The Corner

Tea Party Like It’s 1976

Most Republican eyes are on the upcoming Wisconsin June recall election and the fates of Scott Walker and Rebecca Kleefisch, but two other races to watch carefully are the primaries of Senators Dick Lugar of Indiana and Orrin Hatch of Utah. Both men were born in the 1930s and have been in the Senate since 1976. If the GOP is to have a future as a conservative party, it’s time for them to go.

Each of these relics of the Ford administration faces a stiff challenge: Lugar from Richard Mourdock and Hatch from Dan Liljenquist. Mourdock was born in 1951, a full generation younger than Dick Nixon’s favorite mayor, while Liljenquist is a comparative stripling, born in 1974. A victory by Liljenquist, especially, over Hatch would been seen as another notch on the Tea Party’s war club — even as the MSM is still trying to disparage the grassroots group as politically impotent. 

You can read Matt Kibbe’s j’accuse against Hatch here, and NRO’s own John Fund’s takeout on the likely soon-to-be-former senator here. Hatch is the worst kind of Republican establishment figure, who feints to his right when he needs to placate the people he “hates” and then, once safely ensconced in the comfy chair for six more years, resumes pursuit of his first love: Senate “comity.” Lugar, meanwhile, has parlayed a long-ago stint as Indianapolis mayor into a permanent Barcalounger in the Senate cloak room, snuggled up next to his fellow antediluvians, Daniel Inouye and Patrick Leahy, as the third-most-senior senator.  

#more#In short, they’re both still-ambulatory arguments in favor of the repeal of the 17th Amendment, one of the Progressive Era’s nasty little bundles of joy left on the 21st century’s doorstep. The two senators from each state (as per the Connecticut Compromise) originally were to have been picked by the state legislatures, as a check against federal usurpation of state sovereignty. Naturally, given the Progressives’ expansion of federal powers and of the electorate — the income tax, direct election of senators, prohibition, and women’s suffrage — such an “undemocratic” procedure had to go and, to be fair, there was widespread corruption in the selection of the solons.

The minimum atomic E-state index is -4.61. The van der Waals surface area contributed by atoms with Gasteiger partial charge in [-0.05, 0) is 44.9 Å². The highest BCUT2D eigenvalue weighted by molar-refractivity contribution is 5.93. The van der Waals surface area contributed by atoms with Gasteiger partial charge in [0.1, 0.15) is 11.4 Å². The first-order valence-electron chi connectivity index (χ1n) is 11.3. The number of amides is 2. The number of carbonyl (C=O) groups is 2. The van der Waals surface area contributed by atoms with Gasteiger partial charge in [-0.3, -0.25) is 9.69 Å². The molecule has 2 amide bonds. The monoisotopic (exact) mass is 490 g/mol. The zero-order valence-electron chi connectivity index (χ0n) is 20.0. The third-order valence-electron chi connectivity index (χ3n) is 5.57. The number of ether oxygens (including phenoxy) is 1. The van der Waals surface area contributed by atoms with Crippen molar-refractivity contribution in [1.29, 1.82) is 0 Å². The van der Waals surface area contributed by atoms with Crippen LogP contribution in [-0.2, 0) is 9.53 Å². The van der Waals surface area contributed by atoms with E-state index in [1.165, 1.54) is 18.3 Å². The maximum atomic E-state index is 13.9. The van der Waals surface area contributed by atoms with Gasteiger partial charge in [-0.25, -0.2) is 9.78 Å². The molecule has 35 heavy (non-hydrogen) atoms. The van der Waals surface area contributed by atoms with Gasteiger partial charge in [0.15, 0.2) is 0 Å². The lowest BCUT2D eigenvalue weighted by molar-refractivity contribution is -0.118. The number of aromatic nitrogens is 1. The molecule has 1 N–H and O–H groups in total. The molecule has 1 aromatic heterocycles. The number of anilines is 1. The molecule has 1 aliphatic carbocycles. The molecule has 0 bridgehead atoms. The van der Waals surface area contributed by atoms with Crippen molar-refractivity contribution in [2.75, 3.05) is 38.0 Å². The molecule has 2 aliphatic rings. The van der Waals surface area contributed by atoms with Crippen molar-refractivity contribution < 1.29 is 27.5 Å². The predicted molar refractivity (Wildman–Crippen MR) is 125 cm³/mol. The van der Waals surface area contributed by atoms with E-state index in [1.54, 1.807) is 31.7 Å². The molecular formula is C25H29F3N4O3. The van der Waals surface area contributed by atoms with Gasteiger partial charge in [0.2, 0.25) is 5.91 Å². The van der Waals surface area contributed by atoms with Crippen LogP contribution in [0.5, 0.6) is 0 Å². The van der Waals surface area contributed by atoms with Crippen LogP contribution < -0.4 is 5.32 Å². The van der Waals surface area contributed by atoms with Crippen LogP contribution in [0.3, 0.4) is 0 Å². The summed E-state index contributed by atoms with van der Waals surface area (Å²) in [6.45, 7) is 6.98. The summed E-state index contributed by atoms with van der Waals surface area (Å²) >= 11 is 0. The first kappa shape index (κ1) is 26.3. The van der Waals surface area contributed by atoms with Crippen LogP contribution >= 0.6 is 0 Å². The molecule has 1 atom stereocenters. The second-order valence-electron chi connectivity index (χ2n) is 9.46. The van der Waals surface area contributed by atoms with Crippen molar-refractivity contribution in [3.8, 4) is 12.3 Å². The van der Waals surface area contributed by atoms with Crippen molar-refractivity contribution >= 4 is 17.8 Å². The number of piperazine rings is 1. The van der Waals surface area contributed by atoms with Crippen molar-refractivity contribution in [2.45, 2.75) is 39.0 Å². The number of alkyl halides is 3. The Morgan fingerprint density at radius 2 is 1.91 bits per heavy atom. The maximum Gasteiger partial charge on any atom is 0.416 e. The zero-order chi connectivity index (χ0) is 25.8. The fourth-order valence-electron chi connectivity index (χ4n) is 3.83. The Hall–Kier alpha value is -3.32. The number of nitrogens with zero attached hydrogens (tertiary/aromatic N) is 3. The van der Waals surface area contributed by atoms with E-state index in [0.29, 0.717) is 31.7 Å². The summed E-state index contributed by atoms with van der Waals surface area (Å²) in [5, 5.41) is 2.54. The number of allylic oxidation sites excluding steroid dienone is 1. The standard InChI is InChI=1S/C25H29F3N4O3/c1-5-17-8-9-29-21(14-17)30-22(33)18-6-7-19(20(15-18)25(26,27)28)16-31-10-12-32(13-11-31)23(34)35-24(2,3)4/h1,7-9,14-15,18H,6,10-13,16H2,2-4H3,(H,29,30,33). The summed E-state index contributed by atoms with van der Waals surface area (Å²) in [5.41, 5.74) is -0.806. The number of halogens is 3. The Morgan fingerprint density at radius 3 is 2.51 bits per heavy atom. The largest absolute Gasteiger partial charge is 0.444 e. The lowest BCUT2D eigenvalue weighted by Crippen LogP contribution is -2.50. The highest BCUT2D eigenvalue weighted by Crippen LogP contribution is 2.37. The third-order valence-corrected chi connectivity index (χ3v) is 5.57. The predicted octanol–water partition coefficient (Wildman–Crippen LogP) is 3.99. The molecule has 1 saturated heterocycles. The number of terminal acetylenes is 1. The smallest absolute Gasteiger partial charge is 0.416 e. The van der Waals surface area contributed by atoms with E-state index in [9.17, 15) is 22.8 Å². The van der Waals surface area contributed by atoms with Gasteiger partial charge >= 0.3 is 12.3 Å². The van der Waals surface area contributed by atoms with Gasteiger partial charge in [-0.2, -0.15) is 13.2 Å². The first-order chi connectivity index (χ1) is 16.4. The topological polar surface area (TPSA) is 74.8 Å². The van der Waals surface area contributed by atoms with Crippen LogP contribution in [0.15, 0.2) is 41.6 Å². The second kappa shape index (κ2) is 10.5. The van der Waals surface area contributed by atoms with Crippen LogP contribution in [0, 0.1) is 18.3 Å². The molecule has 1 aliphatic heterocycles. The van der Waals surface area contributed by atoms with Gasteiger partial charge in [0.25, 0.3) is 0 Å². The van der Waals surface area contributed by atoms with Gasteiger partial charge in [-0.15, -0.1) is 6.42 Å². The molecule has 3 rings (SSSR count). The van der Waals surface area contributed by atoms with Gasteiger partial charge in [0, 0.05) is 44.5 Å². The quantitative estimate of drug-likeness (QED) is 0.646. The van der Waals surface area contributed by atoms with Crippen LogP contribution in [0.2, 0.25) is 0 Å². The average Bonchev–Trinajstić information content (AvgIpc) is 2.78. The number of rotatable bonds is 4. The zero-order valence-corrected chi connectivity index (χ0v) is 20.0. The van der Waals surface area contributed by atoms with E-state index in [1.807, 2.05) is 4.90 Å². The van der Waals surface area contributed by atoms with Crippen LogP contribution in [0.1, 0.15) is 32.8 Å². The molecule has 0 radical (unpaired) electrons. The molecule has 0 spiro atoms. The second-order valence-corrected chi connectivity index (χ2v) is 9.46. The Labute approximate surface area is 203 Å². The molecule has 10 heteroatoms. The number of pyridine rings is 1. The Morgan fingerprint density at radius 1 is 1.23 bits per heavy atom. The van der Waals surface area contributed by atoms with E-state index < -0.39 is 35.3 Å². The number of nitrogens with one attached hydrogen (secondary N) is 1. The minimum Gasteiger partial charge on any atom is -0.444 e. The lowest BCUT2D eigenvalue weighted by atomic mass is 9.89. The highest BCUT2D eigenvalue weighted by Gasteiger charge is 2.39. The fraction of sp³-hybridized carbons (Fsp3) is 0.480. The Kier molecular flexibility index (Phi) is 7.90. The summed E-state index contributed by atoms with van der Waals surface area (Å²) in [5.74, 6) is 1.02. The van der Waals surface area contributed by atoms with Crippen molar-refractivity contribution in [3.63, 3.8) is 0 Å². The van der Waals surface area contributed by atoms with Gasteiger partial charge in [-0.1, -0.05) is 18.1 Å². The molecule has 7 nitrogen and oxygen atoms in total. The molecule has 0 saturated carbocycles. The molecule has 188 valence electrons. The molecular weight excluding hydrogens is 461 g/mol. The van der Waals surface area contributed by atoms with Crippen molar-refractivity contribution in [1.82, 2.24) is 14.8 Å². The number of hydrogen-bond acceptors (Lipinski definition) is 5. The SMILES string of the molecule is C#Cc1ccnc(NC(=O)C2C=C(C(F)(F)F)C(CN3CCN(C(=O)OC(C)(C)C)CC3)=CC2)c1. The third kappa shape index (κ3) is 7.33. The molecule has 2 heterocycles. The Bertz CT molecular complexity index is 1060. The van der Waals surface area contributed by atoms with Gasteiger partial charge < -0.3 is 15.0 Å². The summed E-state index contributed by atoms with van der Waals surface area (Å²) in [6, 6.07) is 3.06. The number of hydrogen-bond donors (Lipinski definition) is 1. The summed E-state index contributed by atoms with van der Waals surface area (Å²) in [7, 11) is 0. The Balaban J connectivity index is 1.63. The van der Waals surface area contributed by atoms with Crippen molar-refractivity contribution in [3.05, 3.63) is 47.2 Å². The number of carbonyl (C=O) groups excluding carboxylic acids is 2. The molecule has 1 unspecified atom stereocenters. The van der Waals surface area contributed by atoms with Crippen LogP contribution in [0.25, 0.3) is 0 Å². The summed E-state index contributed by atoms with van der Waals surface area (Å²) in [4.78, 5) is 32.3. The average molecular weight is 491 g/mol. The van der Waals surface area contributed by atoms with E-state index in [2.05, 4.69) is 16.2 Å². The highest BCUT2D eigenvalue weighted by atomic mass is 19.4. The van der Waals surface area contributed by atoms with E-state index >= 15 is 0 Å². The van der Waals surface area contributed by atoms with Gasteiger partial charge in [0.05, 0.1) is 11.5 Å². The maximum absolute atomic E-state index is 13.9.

Unfortunately the cure may have been worse than the disease, since senators no longer represent their states to the federal government, but rather are the front men for the feds to the suckers and marks back “home” — exactly what the Anti-Federalists feared. Meanwhile, a bloated federal leviathan rampages across the land, insatiable, while the “world’s greatest deliberative body” under the feckless capon, Harry Reid, can’t even vote on a budget. But heaven forbid affairs of, you know, state interrupt arguing the fine points of Senate rules or the ongoing discussion about how many angels can dance on a pinhead.

In our version of the Roman Republic, it’s the Senate that’s doing the fiddling while Nero is off playing golf, partying, vacationing, or dining on dog meat. Meanwhile, the country burns and the peasants are revolting. What’s desperately needed is a mighty wind to blow away the detritus, and since it’s obviously not going to start on the left, it might as well begin with Hatch and Lugar. The GOP bonzes obviously didn’t get the message in 2010; the uncomfortable view from the top of the pike may help focus their attention.

Michael Walsh — Mr. Walsh is the author of the novels Hostile Intent and Early Warning and, writing as frequent NRO contributor David Kahane, Rules for Radical Conservatives.


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